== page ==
Creating Freedom, a candid conversation with Linda Gleitz
Charismatic and eclectic, Linda Gleitz is an artist through and through. Whether dabbling in oils or moulding armies of clay birds, her art is reflective and exuberant, just like she is; here she answers Michele Tufigno’s questions for Tne NY-Artnews, allowing us a glimpse into her art journey and, candidly, her private life too.
Goddess of Flora, ceramic and paint, 31"x 8"x 9" (part of the "Symbiotic Revolutionary Army" series)
When did you start producing art? What prompted you to turn to it? Which challenges did you encounter? I was born in Boulder Colorado in 1959, way before it was hipster country. What I know is from day one I wanted to be an artist: it was a deep desire, almost an affliction, and, at the very least, a definite passion. My father, who was to be a huge influence with regard to my art, worked for the National Bureau of Standards and Technology; in fact he worked on the Arpanet project which would later become what we all know as the Internet. I still keep a volume that he authored with the very first diagram of the Internet; they were connecting universities and government entities. I tell you all of this only because he was freakin’ computer slap happy, which inevitably led him to believe that I should follow in his footsteps. In his mind, I was going to be a computer scientist no matter what. ‘You cannot study art!’; it was a constant conflict. But, rebel that I am, I did it anyway. With very little support. He was a loving father and in his later years he came around to appreciate what I did. Then I hijacked my passion. I got married and had two children who are awesome adults now! I got divorced and was single mom for ten years: I tried to give myself one hour each day to make art. That hour kept the fire burning, but I never had a cohesive body of work. In walks the pilot. We were married for ten years; I got to travel the world. Our divorce would however allow me to finally become a full time artist; that was about six years ago, and the rest, as they say, is history.
Goddess of Produce, ceramic and paint, 30"x 9"x 9" (part of the "Symbiotic Revolutionary Army" series)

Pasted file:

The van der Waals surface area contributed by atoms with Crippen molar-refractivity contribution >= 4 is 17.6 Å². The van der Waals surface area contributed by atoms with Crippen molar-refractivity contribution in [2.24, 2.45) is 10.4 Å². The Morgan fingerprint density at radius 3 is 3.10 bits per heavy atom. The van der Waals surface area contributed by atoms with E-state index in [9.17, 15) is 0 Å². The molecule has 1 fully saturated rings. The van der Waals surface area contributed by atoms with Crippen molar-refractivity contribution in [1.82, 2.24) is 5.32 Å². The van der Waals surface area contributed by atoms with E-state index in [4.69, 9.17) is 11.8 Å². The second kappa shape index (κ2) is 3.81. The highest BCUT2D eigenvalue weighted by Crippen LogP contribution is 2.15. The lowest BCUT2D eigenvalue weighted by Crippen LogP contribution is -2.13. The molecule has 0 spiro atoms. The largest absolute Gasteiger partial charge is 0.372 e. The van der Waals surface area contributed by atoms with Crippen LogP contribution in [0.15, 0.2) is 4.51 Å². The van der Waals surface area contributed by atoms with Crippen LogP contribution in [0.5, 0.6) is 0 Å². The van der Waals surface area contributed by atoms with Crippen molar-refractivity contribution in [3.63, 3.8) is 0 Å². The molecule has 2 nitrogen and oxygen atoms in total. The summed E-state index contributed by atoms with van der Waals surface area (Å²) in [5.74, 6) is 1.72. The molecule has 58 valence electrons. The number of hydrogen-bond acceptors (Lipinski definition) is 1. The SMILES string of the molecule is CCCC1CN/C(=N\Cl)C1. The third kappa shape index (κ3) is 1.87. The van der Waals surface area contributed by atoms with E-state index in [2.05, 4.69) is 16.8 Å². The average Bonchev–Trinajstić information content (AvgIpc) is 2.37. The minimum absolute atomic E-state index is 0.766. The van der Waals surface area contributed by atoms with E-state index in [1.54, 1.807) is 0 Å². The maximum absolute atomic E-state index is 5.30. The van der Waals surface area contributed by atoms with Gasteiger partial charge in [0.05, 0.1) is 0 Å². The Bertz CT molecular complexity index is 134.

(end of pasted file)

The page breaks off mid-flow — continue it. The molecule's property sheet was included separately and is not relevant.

Does your native Colorado play a part in your artistic expression? With regard to Colorado influencing my work, I am most certain it did. It seems like we all sort of absorb our physical surroundings; the place becomes part of us. I lived right at the base of the foothills, we kids ran amok all over the mountains. As for actual specific inspirational moments, all I know is that as a kid I painted those hills quite a bit.
We Choose to Tell You That You Have No Choice, oil on canvas, 36"x 36"
What inspires your work nowadays? I get inspiration almost anywhere. Often it’s the daily news. I make art straight from my heart. I know this is weird but I deliberately try to not look at other people’s work; naturally, I can’t avoid everything but people get so caught up in trends and what’s hot in the art world. I decided to take a step back and just try to make art around what matters to me and make it how I want to. I am deeply affected by any type of social injustice and I think I might be a little overly sensitive, or so my children say! I do truly believe we can change the world through art. Even if it’s a little bit. I try to convey compassion. I would like to leave a small wrinkle in the fabric of culture when I leave this planet.
Social Structure, ceramic and paint installation, 7'x 10'
How would you describe your art? As far as describing my work I would say my paintings are painterly, usually colorful, sometimes with a lot of texture. I like to scratch back into the paint. I love oil pretty much, and I strongly dislike acrylic. It’s like the difference between butter and margarine. I have worked in many different mediums; currently clay and oil paint are what I’m drawn to. I have never taken a clay class with the exception of a six hour workshop. I’ve never thrown on a wheel; I don’t want to make dishes but I totally respect those who do. Myself and clay are just down and dirty; it’s pretty much a mud wrestle!
News Report, Syria, oil on canvas, 36"x 36"
Your art can be perceived as a social and political commentary: how do current affairs and political thought feature in your art? Why? My work is almost always message driven because I can’t help it. Society and politics are a large chunk of what we are. A young friend referred to me as an “SJW” somewhat derisively. I had no f***ing clue what he was talking about; apparently it means ‘Social Justice Warrior’ and isn’t cool among young anarchy types. I told him I could give a sh*t about cool and I would embrace their judgment. I mean really, you can sit around being angry and pointing fingers or you can get off yo’ ass and do something about it
Trump's Insane Border Wall ideas, oil on canvas, 36'x 36"
You have exhibited your work internationally and in the United States: how has that changed your vision or inspiration? Upcoming exhibitions? I has been such an affirmation to be invited to show in places far away: Mantua, Milan, Austria, France. It’s just a pleasure; thank you! Up and coming: I have a piece that will be shown at the Cannes Palace Hotel in a show that will coincide with the Cannes Film Festival once it’s been rescheduled after it had to be moved due to the pandemic. I’m currently working on my ‘Symbiotic Revolutionary Army’, the most peaceful army ever, which explores our symbiotic relationship with Mother Earth; watch this space!